The authors discuss the importance of taking spatial heterogeneity into account in these types of streams, which I agree given their findings. However, I think scale is also highly dependent on how one might evaluate or estimate gas exchange. In field settings, we do rely on reach-scale gas exchange estimates in mountain streams – often from tracer gas experiments – as other methods are not feasible (i.e., night-time regression from continuous oxygen measurements, domes given the high turbulence do not often work – besides some of the work cited here, see also Hall Jr., Robert O., and Hilary L. Madinger. “Use of Argon to Measure Gas Exchange in Turbulent Mountain Streams.” Biogeosciences 15, no. 10 (May 18, 2018): 3085–92. https://doi.org/10.5194/bg-15-3085-2018). The work here illustrated how heterogenous k can be in a 120cm2 flume. At some point, averaging does occur - even within this experiment. I would caution suggesting that reach scale metrics in mountain streams are not adequete (if I understood the discussion correctly) - but rather selecting the reach with the heterogenity in mind would be a helpful step of estimating gas exchange in the field as we try to move towards some kind of scaling mechanism or even for any reach-specific studies.
L21: missing a closing paratheses after ‘such as CO2 and N2O to the atmosphere)
L36: missing ‘s’ for ‘see e.g. Cirpka et al. 1993’
L196: I appreciate quantifying the bubbles as bubble mediated gas exchange can be so much greater than turbulent driven k. The bubbles that were ‘hardly feasible’ to detect – would they not still have a significant effect on gas exchange significantly from turbulent driven k? On L264 it is discussed heterogenous size of the bubbles should not matter when estimating k. However, the diameter of the bubble is accounted for in equation 6. Perhaps as long as the bubbles are below 0.82 mm for radius, then bubble size should not matter as much?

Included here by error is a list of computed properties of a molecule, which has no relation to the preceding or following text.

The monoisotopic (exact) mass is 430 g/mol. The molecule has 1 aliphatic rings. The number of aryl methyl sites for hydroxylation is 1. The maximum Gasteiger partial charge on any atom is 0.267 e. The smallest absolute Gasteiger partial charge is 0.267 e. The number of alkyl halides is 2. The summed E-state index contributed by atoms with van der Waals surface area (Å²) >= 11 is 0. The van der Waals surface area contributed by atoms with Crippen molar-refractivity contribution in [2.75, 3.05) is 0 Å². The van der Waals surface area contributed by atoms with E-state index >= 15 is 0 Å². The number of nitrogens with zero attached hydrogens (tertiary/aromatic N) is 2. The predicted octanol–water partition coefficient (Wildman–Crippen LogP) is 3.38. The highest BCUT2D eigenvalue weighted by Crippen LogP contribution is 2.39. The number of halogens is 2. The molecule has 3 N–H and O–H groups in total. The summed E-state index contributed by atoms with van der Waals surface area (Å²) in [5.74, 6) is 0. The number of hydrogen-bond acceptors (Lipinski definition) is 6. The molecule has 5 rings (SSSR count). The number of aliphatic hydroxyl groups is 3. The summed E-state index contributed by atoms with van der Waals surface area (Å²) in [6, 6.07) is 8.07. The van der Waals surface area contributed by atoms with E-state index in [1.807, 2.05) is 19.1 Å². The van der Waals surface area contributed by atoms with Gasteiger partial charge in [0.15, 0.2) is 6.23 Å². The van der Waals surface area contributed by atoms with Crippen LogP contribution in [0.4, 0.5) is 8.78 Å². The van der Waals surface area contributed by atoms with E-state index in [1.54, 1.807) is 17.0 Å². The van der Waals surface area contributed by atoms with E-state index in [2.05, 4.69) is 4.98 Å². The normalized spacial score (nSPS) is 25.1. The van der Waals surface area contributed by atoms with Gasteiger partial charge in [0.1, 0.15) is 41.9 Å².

L202: 'The decrease in [energy dissipation] with the depth was more than linear'. I don't quite follow 'more than linear' - do the authors mean the relationship was not linear? I suggest expanding what kind of relatinship was evident here for clarification.
L205: I don’t quite follow ‘the energy dissipation rate was one order (at least two orders)…’ I suggest for clarity – if it was indeed 2-fold difference in energy dissipation between the two regions – state that it was two-fold.
L266: I absolutely agree that likely in mountain streams – when bubbles are present – bubble-mediated gas exchange drives k. This work here is a great push forward to demonstrate bubble-vs-turbulent driven gas exchange by quantifying kb vs kt. However, this is not the first work to propose kb may dominate gas exchange in highly turbulent streams, which I suggest be cited appropriately.